Loving and praying for our enemies is a big commandment given to us by a big God who never leaves us on our own to tackle the hard stuff. He will help us. He promises He will be by our side. As we pray, maybe we will not see a change in our enemy. But maybe we will. And as we continue to pray, we just might start to see a positive change in ourselves – a change in our hearts, our attitude, and our response, as He helps us to become more like Him. 

    Heavenly Father, when we have someone in our life we are struggling with, help us to respond to them the way You want us to. The easiest reactions are to complain and to focus on the negative. But You’ve told us to pray for our enemies. Help us, Lord, to truly desire that our enemies will be touched by You and that they will feel Your love. Remove the bitterness and anger. Replace it with Your peace that transcends understanding. Reveal to us the ways in which You want to work in our hearts as well, and open our eyes to Your way. Thank You for Your love, Your forgiveness, Your mercy, and Your peace. Amen.fullsizeoutput_cdef

Tomorrow Will Be a New Day

I don’t have a blog post to share today, but I would like to share a song I wrote. “Tomorrow Will Be a New Day” is a lullaby that I started writing bits and pieces of while rocking my grandson, Traxen, to sleep. I recently finished it, and I hope you enjoy it!

Lyrics: Lullaby, lullaby. Close your beautiful eyes, and dream the night away.

Lullaby, lullaby. Close your beautiful eyes. Tomorrow will be a new day.

Now it is time to rest and take deep breaths. Say our prayers, and God will listen.

It’s time to say, “Good night,” by the moonlight, while the shining stars twinkle and glisten.

Lullaby, lullaby. Close your beautiful eyes, and dream the night away.

Lullaby, lullaby. Close your beautiful eyes. Tomorrow will be a new day.

Tomorrow we will talk, and take a walk, and listen to the birds sing.

Let’s make a list of what to do all day and be sure to cross off everything.

The sun will rise, and light up the skies. We’ll have a delightful day.

And when it’s time for bed, you’ll lay down your sweet head. We’ll fold our hands and pray.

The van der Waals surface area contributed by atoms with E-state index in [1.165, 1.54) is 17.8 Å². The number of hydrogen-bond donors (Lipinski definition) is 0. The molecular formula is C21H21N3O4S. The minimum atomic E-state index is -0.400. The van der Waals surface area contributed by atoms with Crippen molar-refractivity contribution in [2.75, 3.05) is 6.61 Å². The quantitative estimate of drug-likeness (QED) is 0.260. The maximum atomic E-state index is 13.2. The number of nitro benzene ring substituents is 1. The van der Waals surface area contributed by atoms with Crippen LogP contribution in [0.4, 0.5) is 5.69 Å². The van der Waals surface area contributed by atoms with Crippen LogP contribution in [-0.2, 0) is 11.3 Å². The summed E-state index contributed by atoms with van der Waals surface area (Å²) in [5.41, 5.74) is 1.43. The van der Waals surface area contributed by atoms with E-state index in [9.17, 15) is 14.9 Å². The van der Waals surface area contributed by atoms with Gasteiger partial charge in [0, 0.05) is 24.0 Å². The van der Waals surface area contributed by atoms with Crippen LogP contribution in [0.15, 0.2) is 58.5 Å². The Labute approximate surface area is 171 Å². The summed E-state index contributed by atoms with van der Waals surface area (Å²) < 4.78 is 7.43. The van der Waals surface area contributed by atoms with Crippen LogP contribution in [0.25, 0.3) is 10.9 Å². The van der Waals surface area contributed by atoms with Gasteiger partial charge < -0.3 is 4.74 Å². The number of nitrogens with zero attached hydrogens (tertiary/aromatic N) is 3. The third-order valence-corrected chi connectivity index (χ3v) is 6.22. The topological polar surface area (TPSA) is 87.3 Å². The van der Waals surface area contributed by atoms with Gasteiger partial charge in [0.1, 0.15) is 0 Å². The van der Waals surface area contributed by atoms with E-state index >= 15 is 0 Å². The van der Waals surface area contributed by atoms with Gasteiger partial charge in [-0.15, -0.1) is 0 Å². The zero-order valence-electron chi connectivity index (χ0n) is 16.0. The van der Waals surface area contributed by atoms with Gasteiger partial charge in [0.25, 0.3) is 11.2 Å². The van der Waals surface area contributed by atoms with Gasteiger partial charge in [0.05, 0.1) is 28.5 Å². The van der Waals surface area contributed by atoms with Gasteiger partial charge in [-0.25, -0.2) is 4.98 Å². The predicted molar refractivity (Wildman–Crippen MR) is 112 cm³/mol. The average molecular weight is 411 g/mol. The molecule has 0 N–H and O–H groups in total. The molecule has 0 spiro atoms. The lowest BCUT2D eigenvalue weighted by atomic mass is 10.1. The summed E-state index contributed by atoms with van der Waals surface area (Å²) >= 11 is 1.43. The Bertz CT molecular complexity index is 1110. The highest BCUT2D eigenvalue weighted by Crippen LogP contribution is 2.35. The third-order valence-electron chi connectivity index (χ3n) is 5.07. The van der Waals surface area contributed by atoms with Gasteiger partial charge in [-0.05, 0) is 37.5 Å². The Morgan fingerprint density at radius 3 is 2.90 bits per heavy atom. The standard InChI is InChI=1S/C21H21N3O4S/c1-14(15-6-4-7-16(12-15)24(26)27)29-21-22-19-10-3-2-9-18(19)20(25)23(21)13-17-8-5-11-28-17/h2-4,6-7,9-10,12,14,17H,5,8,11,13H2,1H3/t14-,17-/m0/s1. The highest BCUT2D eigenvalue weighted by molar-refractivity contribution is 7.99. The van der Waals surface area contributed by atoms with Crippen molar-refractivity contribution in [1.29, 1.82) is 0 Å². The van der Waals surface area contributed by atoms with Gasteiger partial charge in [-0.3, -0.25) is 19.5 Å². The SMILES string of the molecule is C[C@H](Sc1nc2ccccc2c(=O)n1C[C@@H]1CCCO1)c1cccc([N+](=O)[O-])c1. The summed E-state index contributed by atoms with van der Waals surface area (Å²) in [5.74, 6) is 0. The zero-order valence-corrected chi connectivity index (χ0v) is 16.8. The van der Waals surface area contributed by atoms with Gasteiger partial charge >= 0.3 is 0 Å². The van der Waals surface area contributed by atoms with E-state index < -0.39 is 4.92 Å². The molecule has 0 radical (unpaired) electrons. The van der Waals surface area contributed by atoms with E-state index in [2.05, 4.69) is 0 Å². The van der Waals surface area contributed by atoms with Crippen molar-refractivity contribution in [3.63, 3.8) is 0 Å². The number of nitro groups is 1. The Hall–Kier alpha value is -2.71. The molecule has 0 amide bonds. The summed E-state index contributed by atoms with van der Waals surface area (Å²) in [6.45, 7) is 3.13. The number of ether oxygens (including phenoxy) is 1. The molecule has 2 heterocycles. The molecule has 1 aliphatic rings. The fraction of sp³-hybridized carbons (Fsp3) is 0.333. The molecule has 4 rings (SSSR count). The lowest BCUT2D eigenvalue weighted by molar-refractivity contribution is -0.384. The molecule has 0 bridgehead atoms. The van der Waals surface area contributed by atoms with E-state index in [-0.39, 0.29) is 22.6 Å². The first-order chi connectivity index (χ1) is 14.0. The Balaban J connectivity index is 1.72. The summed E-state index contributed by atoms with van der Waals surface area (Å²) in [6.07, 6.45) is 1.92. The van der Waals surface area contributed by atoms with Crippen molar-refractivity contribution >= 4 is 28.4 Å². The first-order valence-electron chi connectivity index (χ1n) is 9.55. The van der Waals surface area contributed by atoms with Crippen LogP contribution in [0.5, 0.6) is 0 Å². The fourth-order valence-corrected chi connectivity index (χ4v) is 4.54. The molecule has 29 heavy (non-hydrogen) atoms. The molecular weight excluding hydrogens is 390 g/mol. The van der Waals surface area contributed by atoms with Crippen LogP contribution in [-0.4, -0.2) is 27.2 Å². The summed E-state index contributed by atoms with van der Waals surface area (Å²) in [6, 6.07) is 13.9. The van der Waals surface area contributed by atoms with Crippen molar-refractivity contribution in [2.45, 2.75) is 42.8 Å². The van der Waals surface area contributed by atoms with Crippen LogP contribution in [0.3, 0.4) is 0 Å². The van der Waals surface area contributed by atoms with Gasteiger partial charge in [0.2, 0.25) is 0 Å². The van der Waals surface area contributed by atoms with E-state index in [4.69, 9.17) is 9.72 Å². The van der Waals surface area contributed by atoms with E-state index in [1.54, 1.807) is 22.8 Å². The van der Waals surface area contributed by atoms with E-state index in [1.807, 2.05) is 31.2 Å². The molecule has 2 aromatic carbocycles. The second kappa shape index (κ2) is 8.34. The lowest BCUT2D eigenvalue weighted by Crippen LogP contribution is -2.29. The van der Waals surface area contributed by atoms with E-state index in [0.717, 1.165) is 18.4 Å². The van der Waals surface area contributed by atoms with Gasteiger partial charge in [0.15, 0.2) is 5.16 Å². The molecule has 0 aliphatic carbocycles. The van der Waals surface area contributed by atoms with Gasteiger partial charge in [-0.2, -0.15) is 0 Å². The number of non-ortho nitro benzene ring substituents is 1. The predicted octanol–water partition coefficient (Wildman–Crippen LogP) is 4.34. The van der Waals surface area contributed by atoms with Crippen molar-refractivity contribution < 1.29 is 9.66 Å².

We’ll thank God over and over and over and over again for loving us so amazingly.  

Amen.

Lullaby, lullaby. Close your beautiful eyes, and dream the night away.

Lullaby, lullaby.  Close your beautiful eyes.  Tomorrow will be – 

Tomorrow will be – Tomorrow will be a new day.

Home Sweet Home

Years ago, whether our family was arriving home after a week-long vacation or a day-long excursion, our kids could accurately predict that the words out of my mouth as our car pulled into the garage would be, “Home sweet home.”

I have always loved going away. However, when it was time for a family trip to end, an undeniable joy would grow inside of me as our car neared our house. As much as I love family time in exciting locations, and even though these trips provide treasured memories to reminisce about, the truth is, I love being home even more. I feel comfortable, content, and cozy. I feel “at home.”

My husband and I have four children and two daughters-in-law, and all six of them are in varying stages of their college or career pursuits, which means “coming home” has an entirely new meaning these days. 

When our adult children come to our house to stay for a day or two, they open the refrigerator for refreshments and are aware that they are more than welcome to use any household items. It feels natural to them as they “make themselves at home,” and I would not have it any other way.

John 14:23 says, “Jesus replied, “Anyone who loves me will obey my teaching. My Father will love them, and we will come to them and make our home with them.”  Ephesians 2:22 says, “And in him you too are being built together to become a dwelling in which God lives by his Spirit.”

Clearly, God’s Word reminds us that we are to be a dwelling place for our Lord – that He is eager to make His home in us with His Spirit. 

What an unbelievable blessing that Jesus chooses to abide in us and take up residence in our lives. Regardless of the fact that we are unworthy of such a gift, He sincerely desires that our hearts will be His home. Friends, our Lord longs to “make Himself at home,” in us!

What are some ways that our hearts can be a more welcoming place for Him? Are we striving to live our lives in such a way that it will feel natural for Him to dwell in our hearts, as He opens our eyes to His plan for us and uses us for His glory?

As we boldly love Him and bravely live for Him, let our prayer be that we will be a “home sweet home” for Jesus Christ!